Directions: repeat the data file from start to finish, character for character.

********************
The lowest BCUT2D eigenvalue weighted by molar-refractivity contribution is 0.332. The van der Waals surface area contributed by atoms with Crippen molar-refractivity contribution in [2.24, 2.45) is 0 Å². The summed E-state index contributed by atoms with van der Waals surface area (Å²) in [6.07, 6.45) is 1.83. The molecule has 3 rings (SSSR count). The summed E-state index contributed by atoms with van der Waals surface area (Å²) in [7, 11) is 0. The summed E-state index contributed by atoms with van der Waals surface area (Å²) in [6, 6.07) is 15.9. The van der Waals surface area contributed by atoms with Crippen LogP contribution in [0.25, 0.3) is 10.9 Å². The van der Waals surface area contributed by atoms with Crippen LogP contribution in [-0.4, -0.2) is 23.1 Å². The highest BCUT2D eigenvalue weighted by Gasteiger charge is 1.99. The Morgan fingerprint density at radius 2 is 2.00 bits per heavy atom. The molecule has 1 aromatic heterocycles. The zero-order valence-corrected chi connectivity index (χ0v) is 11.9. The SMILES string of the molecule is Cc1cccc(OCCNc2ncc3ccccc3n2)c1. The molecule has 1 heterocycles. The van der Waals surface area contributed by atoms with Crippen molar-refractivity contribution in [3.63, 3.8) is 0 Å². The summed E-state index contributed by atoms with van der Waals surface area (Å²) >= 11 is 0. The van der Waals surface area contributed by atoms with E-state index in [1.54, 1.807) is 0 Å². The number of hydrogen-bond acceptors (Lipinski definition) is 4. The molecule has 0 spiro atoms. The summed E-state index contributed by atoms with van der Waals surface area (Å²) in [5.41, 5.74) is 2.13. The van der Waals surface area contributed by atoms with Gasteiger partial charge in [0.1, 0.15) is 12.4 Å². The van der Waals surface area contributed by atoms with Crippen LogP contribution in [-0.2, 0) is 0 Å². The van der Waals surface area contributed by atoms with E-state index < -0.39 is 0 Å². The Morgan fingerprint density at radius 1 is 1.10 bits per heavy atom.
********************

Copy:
The lowest BCUT2D eigenvalue weighted by molar-refractivity contribution is 0.332. The van der Waals surface area contributed by atoms with Crippen molar-refractivity contribution in [2.24, 2.45) is 0 Å². The summed E-state index contributed by atoms with van der Waals surface area (Å²) in [6.07, 6.45) is 1.83. The molecule has 3 rings (SSSR count). The summed E-state index contributed by atoms with van der Waals surface area (Å²) in [7, 11) is 0. The summed E-state index contributed by atoms with van der Waals surface area (Å²) in [6, 6.07) is 15.9. The van der Waals surface area contributed by atoms with Crippen LogP contribution in [0.25, 0.3) is 10.9 Å². The van der Waals surface area contributed by atoms with Crippen LogP contribution in [-0.4, -0.2) is 23.1 Å². The highest BCUT2D eigenvalue weighted by Gasteiger charge is 1.99. The Morgan fingerprint density at radius 2 is 2.00 bits per heavy atom. The molecule has 1 aromatic heterocycles. The zero-order valence-corrected chi connectivity index (χ0v) is 11.9. The SMILES string of the molecule is Cc1cccc(OCCNc2ncc3ccccc3n2)c1. The molecule has 1 heterocycles. The van der Waals surface area contributed by atoms with Crippen molar-refractivity contribution in [3.63, 3.8) is 0 Å². The summed E-state index contributed by atoms with van der Waals surface area (Å²) >= 11 is 0. The van der Waals surface area contributed by atoms with E-state index in [1.54, 1.807) is 0 Å². The number of hydrogen-bond acceptors (Lipinski definition) is 4. The molecule has 0 spiro atoms. The summed E-state index contributed by atoms with van der Waals surface area (Å²) in [5.41, 5.74) is 2.13. The van der Waals surface area contributed by atoms with Gasteiger partial charge in [0.1, 0.15) is 12.4 Å². The van der Waals surface area contributed by atoms with Crippen LogP contribution in [-0.2, 0) is 0 Å². The van der Waals surface area contributed by atoms with E-state index < -0.39 is 0 Å². The Morgan fingerprint density at radius 1 is 1.10 bits per heavy atom.